Italian Libya 1936-1937

In late 1936, after the successful invasion of Abyssinia, Amedeo returned to the Italian colony of Libya with his unit. The governor was the mercurial Italo Balbo, former hard-line Blackshirt street-fighter, founder of the then well respected Italian air force, the Regia Aeronautica, heroic transatlantic aviator – Avenue Balbo is still named after him in Chicago –and the only Fascist leader who could rival Mussolini in terms of ability and popular appeal.
Mussolini had removed Balbo as head of the air force and had hoped to marginalise him by making him governor of Libya. Balbo, however, governed with panache and ability, and was seldom off centre-stage. As his street-fighting past receded, he became a moderating voice in the regime, deploring the German alliance, publicly arguing against the anti-semitic Race Laws and vehemently opposing the declaration of war in May 1940.
Balbo was a long-standing family friend of the Guillets – more accurately, his wife was – and Amedeo became his protégé. Particularly after the Spanish Civil War, in which Amedeo served, Balbo would share his private despair about the course of Italian and European politics. It was never an equal relationship, but it was close.  It was a tragedy for Italy that Balbo was killed by friendly anti-aircraft fire over Tobruk in the first fortnight of Italy’s entry into the Second Word War. Had he survived, the skids might have been put under the Duce even sooner and the bungling Italian armistice of 1943 avoided.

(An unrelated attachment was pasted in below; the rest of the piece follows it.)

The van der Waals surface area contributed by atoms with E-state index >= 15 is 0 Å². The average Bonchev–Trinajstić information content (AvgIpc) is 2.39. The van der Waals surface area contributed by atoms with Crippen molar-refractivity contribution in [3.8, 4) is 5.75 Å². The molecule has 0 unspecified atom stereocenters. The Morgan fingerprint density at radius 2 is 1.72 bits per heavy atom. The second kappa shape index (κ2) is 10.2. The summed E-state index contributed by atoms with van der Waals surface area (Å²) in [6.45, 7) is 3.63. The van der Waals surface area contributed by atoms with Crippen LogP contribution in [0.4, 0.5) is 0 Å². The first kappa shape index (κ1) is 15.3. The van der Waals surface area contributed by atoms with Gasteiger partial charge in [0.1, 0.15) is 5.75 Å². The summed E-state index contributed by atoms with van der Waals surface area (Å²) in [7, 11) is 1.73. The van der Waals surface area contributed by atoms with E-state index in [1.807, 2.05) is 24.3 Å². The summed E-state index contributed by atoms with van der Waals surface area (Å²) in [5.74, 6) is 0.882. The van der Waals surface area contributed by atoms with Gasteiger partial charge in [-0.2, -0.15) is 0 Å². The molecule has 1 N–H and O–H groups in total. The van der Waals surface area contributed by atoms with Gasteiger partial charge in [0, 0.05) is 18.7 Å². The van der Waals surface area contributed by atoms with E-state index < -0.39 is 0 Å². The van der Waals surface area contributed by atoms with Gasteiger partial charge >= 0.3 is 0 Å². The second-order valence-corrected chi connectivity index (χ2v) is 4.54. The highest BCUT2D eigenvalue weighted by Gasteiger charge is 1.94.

Italo Balbo, with his black goatee beard – much favoured by the Alpini with whom Balbo served in World War One – awards Amedeo the Bronze Medal for his efforts in the conquest of Ethiopia, Tripoli late 1936.

Amedeo in crisp white colonial uniform awaits his turn to receive his decoration with other officers.

In March 1937, the Duce decided to visit the Italian colony of Libya – the addition of which to the Italian empire in 1911 Mussolini had strongly opposed as a young socialist firebrand. Here he and Balbo (left) receive the choreographed acclamation of the locals, whose highlight was to sing the Fascist hymn Giovinezza in Arabic.

Amedeo had a key role in the Duce’s visit: to organise the equestrian element of the “Sword of Islam” ceremony in which the Duce – uninvited – proclaimed himself defender of the world’s moslems. All the Fascist gerarchi were to ride into Tripoli on horseback at night, with fireworks and bands announcing their arrival. Many of them could not ride. Amedeo had been sent to Europe to buy the horses and train them for the occasion.

Mussolini sits on his elephantine warmblood horse holding the sword, and Balbo, on the grey, makes sure he is not out of the shot. Amedeo had bought the horse in Germany for the occasion, and had trained it to cope with sight of camels and other novelties. After Rome was liberated in 1945, he saw the horse again in the stables at Tor di Quinto. It had been requisitioned by an American admiral, who eventually shipped it to the States as a trophy of war.

The “Sword of Islam”, which was actually made in Florence, is unsheathed and it makes the front pages. In fact, the closing ceremony was marred for the Duce by news of the Italian army being routed at Guadalajara by the Spanish Republican International Brigade. Amedeo was peeved by my irreverent treatment of the Sword of Islam ceremony in the book, as he was proud of what he had achieved with the horses. It was a wonderful spectacle and made lots of headlines, and the question of what it all meant, beyond telling Britain and France that there was another power in the Middle East, bothered no one at all.


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